The Potential Role of Curcumin in Cancer Prevention and Treatment
Most drugs currently available for the treatment of cancer have limited potential because they are very toxic, highly inefficient in treating cancer, or highly expensive and thus beyond the reach of the majority. Treatments without these disadvantages are needed. Curcumin is one such agent; derived from turmeric (Curcumin longa), it has been used for thousands of years in the orient as a healing agent for variety of illnesses. Research over the last few decades has shown that curcumin is a potent antiinflammatory agent with strong therapeutic potential against a variety of cancers. Curcumin has been shown to suppress transformation, proliferation, and metastasis of tumors. These effects are mediated through its regulation of various transcription factors, growth factors, inflammatory cytokines, protein kinases, and other enzymes. Curcumin has been shown to have protective and therapeutic effects against cancers of the blood, skin, oral cavity, lung, pancreas, and intestinal tract, and to suppress angiogenesis and metastasis in rodents. Curcumin's ability to affect gene transcription and to induce apoptosis in preclinical models is likely to be of particular relevance to cancer chemoprevention and chemotherapy in patients. The current review focuses on the molecular mechanisms by which curcumin mediates its effects against various cancers.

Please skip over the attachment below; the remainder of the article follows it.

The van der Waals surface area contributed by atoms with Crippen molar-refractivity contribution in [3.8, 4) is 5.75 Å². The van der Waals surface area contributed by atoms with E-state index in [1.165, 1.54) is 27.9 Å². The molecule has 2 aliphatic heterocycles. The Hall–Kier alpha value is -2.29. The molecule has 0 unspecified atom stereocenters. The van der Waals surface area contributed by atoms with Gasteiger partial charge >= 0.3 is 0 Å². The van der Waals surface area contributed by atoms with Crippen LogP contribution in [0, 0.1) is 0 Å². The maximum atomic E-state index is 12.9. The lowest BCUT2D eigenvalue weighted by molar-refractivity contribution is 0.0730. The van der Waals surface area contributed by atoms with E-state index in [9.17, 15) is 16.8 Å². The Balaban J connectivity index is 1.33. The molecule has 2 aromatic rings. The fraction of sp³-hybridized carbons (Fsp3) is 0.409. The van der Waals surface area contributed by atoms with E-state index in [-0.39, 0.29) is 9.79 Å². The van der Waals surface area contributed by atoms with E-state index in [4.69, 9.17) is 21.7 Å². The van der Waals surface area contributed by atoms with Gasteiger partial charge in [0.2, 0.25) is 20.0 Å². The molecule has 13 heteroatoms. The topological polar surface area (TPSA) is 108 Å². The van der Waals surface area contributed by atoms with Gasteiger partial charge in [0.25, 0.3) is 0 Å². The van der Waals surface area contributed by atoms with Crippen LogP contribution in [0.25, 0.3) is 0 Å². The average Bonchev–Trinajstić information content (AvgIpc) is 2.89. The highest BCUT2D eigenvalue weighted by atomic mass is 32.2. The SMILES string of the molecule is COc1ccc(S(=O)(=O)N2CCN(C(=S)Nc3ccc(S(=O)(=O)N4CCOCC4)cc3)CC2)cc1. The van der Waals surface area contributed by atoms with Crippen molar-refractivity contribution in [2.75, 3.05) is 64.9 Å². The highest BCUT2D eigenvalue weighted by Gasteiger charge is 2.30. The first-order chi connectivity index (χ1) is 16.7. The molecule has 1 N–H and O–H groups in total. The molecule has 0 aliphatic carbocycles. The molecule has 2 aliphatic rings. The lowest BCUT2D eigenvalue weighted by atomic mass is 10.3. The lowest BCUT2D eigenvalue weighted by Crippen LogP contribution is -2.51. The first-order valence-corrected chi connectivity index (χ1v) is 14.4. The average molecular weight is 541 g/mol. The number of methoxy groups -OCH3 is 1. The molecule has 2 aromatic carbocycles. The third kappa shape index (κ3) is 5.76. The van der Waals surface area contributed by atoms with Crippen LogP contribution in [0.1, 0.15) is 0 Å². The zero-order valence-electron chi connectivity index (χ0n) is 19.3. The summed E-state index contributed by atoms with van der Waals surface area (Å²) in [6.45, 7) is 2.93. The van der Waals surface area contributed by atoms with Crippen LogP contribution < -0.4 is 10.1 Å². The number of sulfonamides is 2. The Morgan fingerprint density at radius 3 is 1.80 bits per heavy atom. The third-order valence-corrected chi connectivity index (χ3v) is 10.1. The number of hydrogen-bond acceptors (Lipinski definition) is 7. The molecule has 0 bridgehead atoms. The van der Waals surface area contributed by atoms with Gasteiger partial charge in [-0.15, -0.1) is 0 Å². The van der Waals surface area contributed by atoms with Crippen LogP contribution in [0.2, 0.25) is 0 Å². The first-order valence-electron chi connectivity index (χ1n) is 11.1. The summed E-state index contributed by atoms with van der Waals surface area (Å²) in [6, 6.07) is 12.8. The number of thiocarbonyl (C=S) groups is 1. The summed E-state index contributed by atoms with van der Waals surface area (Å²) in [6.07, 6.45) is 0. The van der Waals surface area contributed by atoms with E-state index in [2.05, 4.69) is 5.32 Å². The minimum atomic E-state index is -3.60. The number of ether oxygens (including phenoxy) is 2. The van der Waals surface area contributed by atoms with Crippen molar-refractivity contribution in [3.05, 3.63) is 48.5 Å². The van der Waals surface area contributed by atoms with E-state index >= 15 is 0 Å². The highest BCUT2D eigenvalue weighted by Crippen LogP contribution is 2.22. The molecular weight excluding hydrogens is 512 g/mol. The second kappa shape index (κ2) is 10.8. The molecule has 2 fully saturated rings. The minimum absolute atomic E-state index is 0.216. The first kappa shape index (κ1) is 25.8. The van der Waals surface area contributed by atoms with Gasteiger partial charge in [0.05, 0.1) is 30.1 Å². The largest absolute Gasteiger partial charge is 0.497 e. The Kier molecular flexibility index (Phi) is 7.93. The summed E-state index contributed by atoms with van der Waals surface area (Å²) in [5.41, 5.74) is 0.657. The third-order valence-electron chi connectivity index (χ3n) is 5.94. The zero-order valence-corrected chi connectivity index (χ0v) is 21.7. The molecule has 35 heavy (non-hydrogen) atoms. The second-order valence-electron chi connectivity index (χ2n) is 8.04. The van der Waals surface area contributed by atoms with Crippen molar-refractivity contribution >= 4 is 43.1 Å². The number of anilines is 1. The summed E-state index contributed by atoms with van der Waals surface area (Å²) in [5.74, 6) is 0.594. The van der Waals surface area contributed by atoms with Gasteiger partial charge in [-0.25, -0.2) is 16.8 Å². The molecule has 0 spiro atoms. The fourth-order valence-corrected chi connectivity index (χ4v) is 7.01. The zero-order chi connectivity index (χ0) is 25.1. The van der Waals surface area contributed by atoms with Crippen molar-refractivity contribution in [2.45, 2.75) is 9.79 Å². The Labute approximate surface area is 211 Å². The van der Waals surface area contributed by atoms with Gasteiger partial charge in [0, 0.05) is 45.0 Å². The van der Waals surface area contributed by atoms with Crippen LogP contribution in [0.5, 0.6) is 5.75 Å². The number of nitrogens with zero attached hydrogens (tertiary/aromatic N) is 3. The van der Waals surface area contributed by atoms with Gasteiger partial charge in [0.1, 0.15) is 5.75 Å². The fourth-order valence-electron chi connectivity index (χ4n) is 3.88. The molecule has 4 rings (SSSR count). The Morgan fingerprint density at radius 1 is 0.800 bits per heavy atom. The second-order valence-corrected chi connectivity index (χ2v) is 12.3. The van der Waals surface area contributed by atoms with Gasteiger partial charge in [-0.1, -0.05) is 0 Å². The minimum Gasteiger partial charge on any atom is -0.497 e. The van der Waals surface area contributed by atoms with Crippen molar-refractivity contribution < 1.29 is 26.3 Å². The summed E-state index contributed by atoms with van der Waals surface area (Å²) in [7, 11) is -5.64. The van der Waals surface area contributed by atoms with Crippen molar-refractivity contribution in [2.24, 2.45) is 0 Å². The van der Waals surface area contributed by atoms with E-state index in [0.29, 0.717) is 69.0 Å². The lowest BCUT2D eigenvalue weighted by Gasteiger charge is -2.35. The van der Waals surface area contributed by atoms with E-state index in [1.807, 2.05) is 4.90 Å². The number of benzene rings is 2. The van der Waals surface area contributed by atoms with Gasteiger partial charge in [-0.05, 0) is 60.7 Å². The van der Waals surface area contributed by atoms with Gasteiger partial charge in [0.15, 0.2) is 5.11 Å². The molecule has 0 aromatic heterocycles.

A Pramela Rani and V Saikishore